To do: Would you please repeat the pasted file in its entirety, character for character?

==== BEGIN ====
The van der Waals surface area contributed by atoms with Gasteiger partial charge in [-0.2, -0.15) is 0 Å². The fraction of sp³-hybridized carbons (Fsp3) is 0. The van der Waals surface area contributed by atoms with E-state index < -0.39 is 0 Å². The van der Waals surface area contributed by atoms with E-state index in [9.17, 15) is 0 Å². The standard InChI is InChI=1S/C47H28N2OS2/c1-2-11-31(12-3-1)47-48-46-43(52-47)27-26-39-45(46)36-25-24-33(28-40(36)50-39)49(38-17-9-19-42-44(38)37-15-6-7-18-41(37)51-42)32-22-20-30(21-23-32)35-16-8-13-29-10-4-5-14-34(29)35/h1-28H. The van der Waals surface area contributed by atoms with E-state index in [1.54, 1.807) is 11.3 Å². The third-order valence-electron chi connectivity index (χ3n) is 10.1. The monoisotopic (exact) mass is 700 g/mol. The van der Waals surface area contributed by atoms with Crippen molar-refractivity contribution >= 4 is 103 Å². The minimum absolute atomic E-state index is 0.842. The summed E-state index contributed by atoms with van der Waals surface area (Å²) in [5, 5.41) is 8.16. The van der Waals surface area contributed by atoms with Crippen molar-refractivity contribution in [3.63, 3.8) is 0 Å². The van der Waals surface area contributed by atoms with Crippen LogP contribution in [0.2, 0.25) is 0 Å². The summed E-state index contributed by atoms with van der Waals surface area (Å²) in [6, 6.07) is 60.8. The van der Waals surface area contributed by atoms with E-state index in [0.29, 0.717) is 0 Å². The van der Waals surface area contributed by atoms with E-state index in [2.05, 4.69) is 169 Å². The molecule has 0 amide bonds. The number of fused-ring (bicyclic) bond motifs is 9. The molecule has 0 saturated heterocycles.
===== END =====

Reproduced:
The van der Waals surface area contributed by atoms with Gasteiger partial charge in [-0.2, -0.15) is 0 Å². The fraction of sp³-hybridized carbons (Fsp3) is 0. The van der Waals surface area contributed by atoms with E-state index < -0.39 is 0 Å². The van der Waals surface area contributed by atoms with E-state index in [9.17, 15) is 0 Å². The standard InChI is InChI=1S/C47H28N2OS2/c1-2-11-31(12-3-1)47-48-46-43(52-47)27-26-39-45(46)36-25-24-33(28-40(36)50-39)49(38-17-9-19-42-44(38)37-15-6-7-18-41(37)51-42)32-22-20-30(21-23-32)35-16-8-13-29-10-4-5-14-34(29)35/h1-28H. The van der Waals surface area contributed by atoms with E-state index in [1.54, 1.807) is 11.3 Å². The third-order valence-electron chi connectivity index (χ3n) is 10.1. The monoisotopic (exact) mass is 700 g/mol. The van der Waals surface area contributed by atoms with Crippen molar-refractivity contribution >= 4 is 103 Å². The minimum absolute atomic E-state index is 0.842. The summed E-state index contributed by atoms with van der Waals surface area (Å²) in [5, 5.41) is 8.16. The van der Waals surface area contributed by atoms with Crippen molar-refractivity contribution in [3.63, 3.8) is 0 Å². The van der Waals surface area contributed by atoms with Crippen LogP contribution in [0.2, 0.25) is 0 Å². The summed E-state index contributed by atoms with van der Waals surface area (Å²) in [6, 6.07) is 60.8. The van der Waals surface area contributed by atoms with E-state index in [0.29, 0.717) is 0 Å². The van der Waals surface area contributed by atoms with E-state index in [2.05, 4.69) is 169 Å². The molecule has 0 amide bonds. The number of fused-ring (bicyclic) bond motifs is 9. The molecule has 0 saturated heterocycles.